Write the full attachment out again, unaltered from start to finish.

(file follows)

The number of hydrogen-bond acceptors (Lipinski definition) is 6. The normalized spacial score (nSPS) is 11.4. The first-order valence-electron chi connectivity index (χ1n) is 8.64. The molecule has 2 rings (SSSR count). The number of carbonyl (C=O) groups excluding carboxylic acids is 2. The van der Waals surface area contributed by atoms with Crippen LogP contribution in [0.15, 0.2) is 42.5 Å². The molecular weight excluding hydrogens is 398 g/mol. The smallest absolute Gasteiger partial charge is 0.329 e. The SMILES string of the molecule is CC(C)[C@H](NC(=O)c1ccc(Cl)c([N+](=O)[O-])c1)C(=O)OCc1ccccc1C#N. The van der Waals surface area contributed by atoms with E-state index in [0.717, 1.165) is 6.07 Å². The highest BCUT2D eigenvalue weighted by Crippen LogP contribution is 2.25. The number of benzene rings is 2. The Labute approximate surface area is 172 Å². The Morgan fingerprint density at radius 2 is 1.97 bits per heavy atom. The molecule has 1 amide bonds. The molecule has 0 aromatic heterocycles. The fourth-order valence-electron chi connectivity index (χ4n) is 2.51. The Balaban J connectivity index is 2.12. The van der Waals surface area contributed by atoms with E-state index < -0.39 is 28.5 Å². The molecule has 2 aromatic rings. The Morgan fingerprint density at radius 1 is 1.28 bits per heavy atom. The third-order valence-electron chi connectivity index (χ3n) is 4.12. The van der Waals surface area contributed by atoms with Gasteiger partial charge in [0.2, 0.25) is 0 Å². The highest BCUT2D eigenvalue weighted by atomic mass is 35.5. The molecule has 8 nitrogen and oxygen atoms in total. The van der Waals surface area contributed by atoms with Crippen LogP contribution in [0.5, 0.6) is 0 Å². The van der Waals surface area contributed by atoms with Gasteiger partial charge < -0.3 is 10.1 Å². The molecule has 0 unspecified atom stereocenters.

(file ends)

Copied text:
The number of hydrogen-bond acceptors (Lipinski definition) is 6. The normalized spacial score (nSPS) is 11.4. The first-order valence-electron chi connectivity index (χ1n) is 8.64. The molecule has 2 rings (SSSR count). The number of carbonyl (C=O) groups excluding carboxylic acids is 2. The van der Waals surface area contributed by atoms with Crippen LogP contribution in [0.15, 0.2) is 42.5 Å². The molecular weight excluding hydrogens is 398 g/mol. The smallest absolute Gasteiger partial charge is 0.329 e. The SMILES string of the molecule is CC(C)[C@H](NC(=O)c1ccc(Cl)c([N+](=O)[O-])c1)C(=O)OCc1ccccc1C#N. The van der Waals surface area contributed by atoms with E-state index in [0.717, 1.165) is 6.07 Å². The highest BCUT2D eigenvalue weighted by Crippen LogP contribution is 2.25. The number of benzene rings is 2. The Labute approximate surface area is 172 Å². The Morgan fingerprint density at radius 2 is 1.97 bits per heavy atom. The molecule has 1 amide bonds. The molecule has 0 aromatic heterocycles. The fourth-order valence-electron chi connectivity index (χ4n) is 2.51. The Balaban J connectivity index is 2.12. The van der Waals surface area contributed by atoms with E-state index < -0.39 is 28.5 Å². The molecule has 2 aromatic rings. The Morgan fingerprint density at radius 1 is 1.28 bits per heavy atom. The third-order valence-electron chi connectivity index (χ3n) is 4.12. The van der Waals surface area contributed by atoms with Gasteiger partial charge in [0.2, 0.25) is 0 Å². The highest BCUT2D eigenvalue weighted by atomic mass is 35.5. The molecule has 8 nitrogen and oxygen atoms in total. The van der Waals surface area contributed by atoms with Crippen LogP contribution in [0.5, 0.6) is 0 Å². The van der Waals surface area contributed by atoms with Gasteiger partial charge < -0.3 is 10.1 Å². The molecule has 0 unspecified atom stereocenters.